The consumer electronics show (CES) is the largest event for consumer product launches in the world. I had the opportunity to attend CES for the first time this year, and it was an overwhelming experience. With over 3,200 vendors, there is so much to see that it would be impossible for one person to see and experience everything. That’s where pre-event research is critical to distill the vendor list down to a manageable size. I wanted to see over 60 robot-related products at CES 2023, and I only had two days to do so.
Here’s a recap of my favorite robotic solutions at CES 2023 (in no particular order):
Enchanted Tools – Mirokai
If you went to CES 2023 but didn’t meet Mirokai, don’t go looking for the booth that wasn’t there. Enchanted Tools showed off Mirokai in a private suite to an exclusive group of people. I was lucky enough to secure an invite.
There’s a lot to like, and a lot to question about the future of Mirokai as a commercial solution. What I liked about Mirokai was the top-notch overall design, form and function of the robot. The Enchanted Tools designers and engineering team did a fantastic job in pulling the whole design concept together. I love the face, head and interactivity of Mirokai – it’s immediately engaging.
With an animated face, there’s no uncanny valley to cross, and you are immediately enthralled (some might say enchanted) by the eyes, mouth and voice. This robot is built kinematically around a ball-bot, and there hasn’t been a commercially successful implementation of a ball-bot yet. With a moveable torso, head and arms, Mirokai is more complex than the original ball-bot designs.
The beauty of the ball-bot is in its fluid motion across the floor, and this supports the illusion of the Mirokai character. The downside (in my opinion) is that a ball-bot is dynamically stable, and any small disruption to its balance, such as pushing on the head or pulling on an arm, requires that the robot respond to keep its balance. In an ideal world with flat surfaces, the ball-bot can maintain its balance. However, the cluttered house of an elderly owner is going to present challenges to the navigation paradigm and balance-keeping algorithms for this class of robot design.
Overall, I give Mirokai high marks for design implementation and interactivity. It is the most pleasing service robot that I’ve ever interacted with.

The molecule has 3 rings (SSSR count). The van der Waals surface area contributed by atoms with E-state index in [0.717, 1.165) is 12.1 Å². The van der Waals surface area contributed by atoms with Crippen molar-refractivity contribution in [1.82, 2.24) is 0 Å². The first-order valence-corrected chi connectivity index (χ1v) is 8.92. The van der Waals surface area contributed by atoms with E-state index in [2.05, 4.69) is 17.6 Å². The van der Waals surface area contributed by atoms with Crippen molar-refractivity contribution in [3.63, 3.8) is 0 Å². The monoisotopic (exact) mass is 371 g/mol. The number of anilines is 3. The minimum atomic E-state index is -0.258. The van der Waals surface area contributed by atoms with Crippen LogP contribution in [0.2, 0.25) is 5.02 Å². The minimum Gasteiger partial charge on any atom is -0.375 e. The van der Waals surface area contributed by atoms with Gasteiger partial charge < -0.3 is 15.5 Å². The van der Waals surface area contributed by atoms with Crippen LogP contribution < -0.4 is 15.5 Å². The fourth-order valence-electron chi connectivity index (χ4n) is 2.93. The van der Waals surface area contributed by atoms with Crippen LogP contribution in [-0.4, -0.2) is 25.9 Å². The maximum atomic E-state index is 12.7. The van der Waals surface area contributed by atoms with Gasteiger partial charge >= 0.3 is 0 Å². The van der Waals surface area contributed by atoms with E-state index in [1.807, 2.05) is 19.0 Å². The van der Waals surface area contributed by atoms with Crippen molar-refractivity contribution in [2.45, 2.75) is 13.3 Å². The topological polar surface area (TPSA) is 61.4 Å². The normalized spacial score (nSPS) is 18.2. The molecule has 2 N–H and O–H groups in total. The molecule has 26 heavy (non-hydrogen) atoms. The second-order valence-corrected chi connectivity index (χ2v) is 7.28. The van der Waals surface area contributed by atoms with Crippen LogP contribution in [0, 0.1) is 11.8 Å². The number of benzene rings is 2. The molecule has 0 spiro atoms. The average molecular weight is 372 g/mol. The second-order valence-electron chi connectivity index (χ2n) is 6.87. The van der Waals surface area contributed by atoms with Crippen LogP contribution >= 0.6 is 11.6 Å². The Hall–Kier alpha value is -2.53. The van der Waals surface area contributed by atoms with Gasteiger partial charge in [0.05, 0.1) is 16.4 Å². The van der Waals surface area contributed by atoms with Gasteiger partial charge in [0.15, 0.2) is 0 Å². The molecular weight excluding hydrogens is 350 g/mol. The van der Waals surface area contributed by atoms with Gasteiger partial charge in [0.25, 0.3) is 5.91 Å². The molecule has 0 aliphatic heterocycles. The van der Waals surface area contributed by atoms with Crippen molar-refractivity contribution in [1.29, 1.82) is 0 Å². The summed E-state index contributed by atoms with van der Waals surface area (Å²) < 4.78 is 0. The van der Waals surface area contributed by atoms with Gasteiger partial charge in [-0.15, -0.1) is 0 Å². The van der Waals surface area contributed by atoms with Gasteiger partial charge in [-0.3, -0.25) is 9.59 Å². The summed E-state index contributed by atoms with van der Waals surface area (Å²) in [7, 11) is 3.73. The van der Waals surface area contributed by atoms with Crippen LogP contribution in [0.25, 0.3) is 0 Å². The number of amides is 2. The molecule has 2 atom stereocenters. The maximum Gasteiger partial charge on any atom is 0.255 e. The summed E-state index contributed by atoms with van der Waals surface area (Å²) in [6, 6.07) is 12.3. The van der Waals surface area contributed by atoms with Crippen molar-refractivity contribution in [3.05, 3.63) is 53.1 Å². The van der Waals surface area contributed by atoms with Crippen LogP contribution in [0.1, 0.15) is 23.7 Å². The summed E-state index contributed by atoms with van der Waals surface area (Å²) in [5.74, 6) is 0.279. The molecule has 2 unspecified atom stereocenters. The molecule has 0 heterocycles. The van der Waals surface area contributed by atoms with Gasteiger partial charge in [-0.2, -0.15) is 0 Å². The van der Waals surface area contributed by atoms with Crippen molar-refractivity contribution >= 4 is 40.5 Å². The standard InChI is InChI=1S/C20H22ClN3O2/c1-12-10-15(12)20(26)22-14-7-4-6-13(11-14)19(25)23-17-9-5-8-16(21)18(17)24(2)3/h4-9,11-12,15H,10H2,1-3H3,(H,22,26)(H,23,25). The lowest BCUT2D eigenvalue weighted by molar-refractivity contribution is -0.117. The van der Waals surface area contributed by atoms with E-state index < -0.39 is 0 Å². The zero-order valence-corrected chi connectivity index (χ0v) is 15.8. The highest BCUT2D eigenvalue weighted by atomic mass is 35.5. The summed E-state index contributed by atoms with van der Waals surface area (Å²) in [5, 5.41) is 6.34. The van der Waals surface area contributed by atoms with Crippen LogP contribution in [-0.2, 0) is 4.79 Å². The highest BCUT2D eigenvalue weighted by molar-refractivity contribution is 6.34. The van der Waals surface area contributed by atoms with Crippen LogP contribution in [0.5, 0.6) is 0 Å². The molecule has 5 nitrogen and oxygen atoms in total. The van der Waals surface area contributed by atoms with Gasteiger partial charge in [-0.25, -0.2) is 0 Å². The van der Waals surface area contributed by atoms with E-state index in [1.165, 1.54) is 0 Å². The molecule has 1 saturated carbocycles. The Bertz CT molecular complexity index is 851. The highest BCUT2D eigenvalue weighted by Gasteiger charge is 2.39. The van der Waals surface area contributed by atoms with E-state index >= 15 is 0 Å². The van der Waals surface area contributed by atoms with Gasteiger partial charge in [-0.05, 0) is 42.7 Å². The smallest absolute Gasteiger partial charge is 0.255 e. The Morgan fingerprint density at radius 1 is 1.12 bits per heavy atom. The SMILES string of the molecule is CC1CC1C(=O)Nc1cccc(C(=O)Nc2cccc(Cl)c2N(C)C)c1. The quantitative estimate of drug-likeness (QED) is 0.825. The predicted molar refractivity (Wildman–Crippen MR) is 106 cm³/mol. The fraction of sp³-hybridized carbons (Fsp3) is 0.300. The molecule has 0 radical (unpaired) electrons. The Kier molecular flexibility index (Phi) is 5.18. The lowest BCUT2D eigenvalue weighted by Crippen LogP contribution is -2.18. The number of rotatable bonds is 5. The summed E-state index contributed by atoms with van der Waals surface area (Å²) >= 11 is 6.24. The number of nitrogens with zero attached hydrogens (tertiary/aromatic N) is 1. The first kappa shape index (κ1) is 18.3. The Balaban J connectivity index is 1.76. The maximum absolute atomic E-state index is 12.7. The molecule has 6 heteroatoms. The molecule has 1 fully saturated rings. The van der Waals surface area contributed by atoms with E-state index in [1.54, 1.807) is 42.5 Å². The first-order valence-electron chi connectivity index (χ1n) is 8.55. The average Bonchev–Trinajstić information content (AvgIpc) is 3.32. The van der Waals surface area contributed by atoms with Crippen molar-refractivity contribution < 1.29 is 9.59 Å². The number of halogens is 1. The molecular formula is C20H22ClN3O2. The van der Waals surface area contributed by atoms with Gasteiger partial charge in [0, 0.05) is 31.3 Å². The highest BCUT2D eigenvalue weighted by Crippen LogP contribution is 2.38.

What was a little over the top in the product introduction, is the whole mythology behind the Miroko world and the Mirokai characters. Enchanted Tools is trying to make a whole new set of characters and bring them to life. To make a social robot for the elder care use case, you don’t need to know the whole origin story behind it.
The company has already shown that it can give Mirokai a persona that is charming and fun to talk to. If Mirokai is used for entertainment, the company still has a lot of work to do to make videos, books and games that fit with the mythology.
New Ottonomy Yeti robot
Ottonomy demoed the new Ottobot Yeti last-mile delivery robot at CES 2023. This new platform includes an entirely new drive platform that includes holonomic motion using a four-wheel swerve drive. The cargo-carrying payload platform has also been redesigned to be larger and more robust. The payload area includes two cargo bays that open autonomously, to allow a patron to remove only their order.
Yeti also features an optional autonomous cargo drop door. This enables Yeti to autonomously move a package (i.e. a box) from inside the cargo bay, onto the ground or into a locker.
Ottonomy received an RBR50 Award in 2021, for its first delivery application deployment within the Cincinnati Airport. Since that first generation, Ottonomy has continued to expand the capabilities of the platform, and to enable indoor to outdoor navigation. This capability makes Ottobot one of the few AMRs capable of both indoor and outdoor navigation with the same platform. The company is targeting curbside delivery for both grocery and mall-based restaurants as the initial market for the robots.
aeo by Aeolus Robotics
Aeolus Robotics demoed the second generation of its aeo social robot at CES2023. This latest generation of aeo is a complete redo of the robot design from the original model. The robot still features two fully articulating and vision-guided manipulators (i.e. arms).
aeo can be equipped with a number of different end effectors. The primary gripper is a two-fingered gripper, useful for picking up items, and opening drawers and doors.
The company has also developed (and demoed) the following end effectors:
Two fingered gripper
Large, general area UV disinfecting light
Small, door handle UV disinfecting light
Interactive phone, tablet and printer
The primary use case for aeo is elder care, and the company has deployed a number of aeo gen 2 units into elder care facilities in Japan. With the new capability to ride an elevator, aeo can now be deployed into multilevel facilities.
The construction robotics market has evolved quickly over the last five years. One of the companies on my CES hit list was BIM Printer, a French robotics company that hasn’t spent much time in the U.S. prior to this event.
Unfortunately, the company didn’t have a live demo at the booth, but I spent some time talking to co-founder Vincent Agie. The robot is currently being employed to lay out the interior floor space for tenants at the Burj Khalifa (the tallest building in the world).